Southern California. A place of dreamers and the demented. A locale that combines the balmy with the barmy. Its suburbs reflect an insular attitude; sometimes the streets turn abruptly into cul-de-sacs, cutting off unwanted entry—or exits. Halloween allows the denizens of Southern California suburbs to display their wacky weird side. While traversing a select area of suburbia, I documented some representative Halloween décor. Chief among the trends this year are skeletons, especially skeleton dogs chasing skeleton people up trees. Of course, given the unseasonal (for the bulk of the country) warm weather, having a skeleton snake is an apt choice as decoration for one’s cactus/succulent garden. In addition to the proliferation of skinless beings, it was fun to see an array of witches, ghosts, clever headstones, and a statue of a bloodied, knife-wielding toddler positioned amid a riot of blood-red flowers. He evoked fond memories of Stephen King’s Pet Sematary. A pair of hands emerging from succulent-surrounded earth elicited a giggle. The norm of homeowners’ associations and cookie-cutter housing developments masks an undercurrent (go for it—think Poltergeist) of strangeness that longs for release. Halloween gives suburban Southern California permission to overtly celebrate the eccentric and the eerie. It is a liberating release, a step away from Stepford. So, with my Halloween greetings to you all, I share the photos I took that illustrate a delightfully bonkers and sunshine saturated suburbia.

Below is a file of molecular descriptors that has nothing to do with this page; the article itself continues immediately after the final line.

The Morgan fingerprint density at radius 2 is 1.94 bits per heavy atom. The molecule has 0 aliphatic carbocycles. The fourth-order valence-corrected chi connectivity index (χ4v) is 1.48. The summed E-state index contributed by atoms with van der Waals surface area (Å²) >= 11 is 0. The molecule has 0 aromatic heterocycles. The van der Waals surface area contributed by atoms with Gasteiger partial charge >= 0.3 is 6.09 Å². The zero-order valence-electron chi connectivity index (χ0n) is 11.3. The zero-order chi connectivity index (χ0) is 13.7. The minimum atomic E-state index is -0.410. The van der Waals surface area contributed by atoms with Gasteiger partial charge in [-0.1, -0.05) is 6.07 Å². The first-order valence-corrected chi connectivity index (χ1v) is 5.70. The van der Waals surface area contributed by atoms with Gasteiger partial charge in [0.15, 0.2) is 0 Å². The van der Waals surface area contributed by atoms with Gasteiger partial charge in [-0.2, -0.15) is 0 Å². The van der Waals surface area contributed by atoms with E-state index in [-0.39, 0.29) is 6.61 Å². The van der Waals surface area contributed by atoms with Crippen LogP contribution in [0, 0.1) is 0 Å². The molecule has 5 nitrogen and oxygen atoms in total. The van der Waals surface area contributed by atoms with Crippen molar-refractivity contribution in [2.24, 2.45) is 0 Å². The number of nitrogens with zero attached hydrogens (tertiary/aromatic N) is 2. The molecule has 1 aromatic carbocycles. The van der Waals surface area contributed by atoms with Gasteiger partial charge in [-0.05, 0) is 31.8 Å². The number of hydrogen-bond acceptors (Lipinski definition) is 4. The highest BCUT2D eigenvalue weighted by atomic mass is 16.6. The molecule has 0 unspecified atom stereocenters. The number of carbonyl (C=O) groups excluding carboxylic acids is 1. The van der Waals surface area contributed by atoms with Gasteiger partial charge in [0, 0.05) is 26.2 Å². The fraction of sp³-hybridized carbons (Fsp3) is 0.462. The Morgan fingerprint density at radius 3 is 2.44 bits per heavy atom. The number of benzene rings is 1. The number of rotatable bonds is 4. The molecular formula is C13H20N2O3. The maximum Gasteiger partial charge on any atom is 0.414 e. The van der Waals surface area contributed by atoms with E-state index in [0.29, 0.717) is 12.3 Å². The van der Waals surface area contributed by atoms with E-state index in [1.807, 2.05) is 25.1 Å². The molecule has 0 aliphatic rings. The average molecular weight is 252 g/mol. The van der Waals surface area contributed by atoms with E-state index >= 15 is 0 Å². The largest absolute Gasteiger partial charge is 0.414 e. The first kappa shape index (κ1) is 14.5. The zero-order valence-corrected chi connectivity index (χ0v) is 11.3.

About The Author
Sheila Merritt wrote book reviews for Mystery Scene Magazine. Currently she writes essays for Scream Magazine. For several years, she had contributed reviews, articles and conducted interviews for the Hellnotes.com newsletter. She was friends with a British ghost hunter who happened to be the author of a biography of Boris Karloff. She’s had a brief and embarrassing conversation with Christopher Lee in a department store, but also had a much more relaxing exchange with director-writer Frank Darabont at a horror convention. She became enamored of horror films and dark fiction as a child. Mother didn't approve of them. The rest, as they say, is history.
September 17, 2013
July 10, 2015